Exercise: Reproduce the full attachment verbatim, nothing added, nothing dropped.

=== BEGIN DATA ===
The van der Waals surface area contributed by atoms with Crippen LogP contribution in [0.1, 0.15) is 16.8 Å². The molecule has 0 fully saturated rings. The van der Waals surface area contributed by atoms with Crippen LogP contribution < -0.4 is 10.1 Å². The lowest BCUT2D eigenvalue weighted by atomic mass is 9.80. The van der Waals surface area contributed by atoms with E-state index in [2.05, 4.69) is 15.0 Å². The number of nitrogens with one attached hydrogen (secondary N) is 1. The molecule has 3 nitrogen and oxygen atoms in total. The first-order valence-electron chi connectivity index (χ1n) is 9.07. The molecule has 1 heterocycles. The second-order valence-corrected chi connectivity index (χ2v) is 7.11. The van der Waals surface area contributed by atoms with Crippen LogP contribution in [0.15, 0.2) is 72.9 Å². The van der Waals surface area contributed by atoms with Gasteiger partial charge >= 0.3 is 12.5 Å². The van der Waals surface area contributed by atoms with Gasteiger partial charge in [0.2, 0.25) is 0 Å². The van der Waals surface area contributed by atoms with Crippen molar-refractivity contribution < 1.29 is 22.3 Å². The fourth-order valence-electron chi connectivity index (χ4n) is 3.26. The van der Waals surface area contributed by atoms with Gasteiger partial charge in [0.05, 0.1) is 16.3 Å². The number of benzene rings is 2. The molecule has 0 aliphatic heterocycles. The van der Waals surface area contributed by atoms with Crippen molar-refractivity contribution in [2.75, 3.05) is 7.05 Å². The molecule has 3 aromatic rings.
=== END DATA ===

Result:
The van der Waals surface area contributed by atoms with Crippen LogP contribution in [0.1, 0.15) is 16.8 Å². The molecule has 0 fully saturated rings. The van der Waals surface area contributed by atoms with Crippen LogP contribution < -0.4 is 10.1 Å². The lowest BCUT2D eigenvalue weighted by atomic mass is 9.80. The van der Waals surface area contributed by atoms with E-state index in [2.05, 4.69) is 15.0 Å². The number of nitrogens with one attached hydrogen (secondary N) is 1. The molecule has 3 nitrogen and oxygen atoms in total. The first-order valence-electron chi connectivity index (χ1n) is 9.07. The molecule has 1 heterocycles. The second-order valence-corrected chi connectivity index (χ2v) is 7.11. The van der Waals surface area contributed by atoms with Crippen LogP contribution in [0.15, 0.2) is 72.9 Å². The van der Waals surface area contributed by atoms with Gasteiger partial charge >= 0.3 is 12.5 Å². The van der Waals surface area contributed by atoms with Gasteiger partial charge in [0.2, 0.25) is 0 Å². The van der Waals surface area contributed by atoms with Crippen molar-refractivity contribution < 1.29 is 22.3 Å². The fourth-order valence-electron chi connectivity index (χ4n) is 3.26. The van der Waals surface area contributed by atoms with Gasteiger partial charge in [0.05, 0.1) is 16.3 Å². The number of benzene rings is 2. The molecule has 0 aliphatic heterocycles. The van der Waals surface area contributed by atoms with Crippen molar-refractivity contribution in [2.75, 3.05) is 7.05 Å². The molecule has 3 aromatic rings.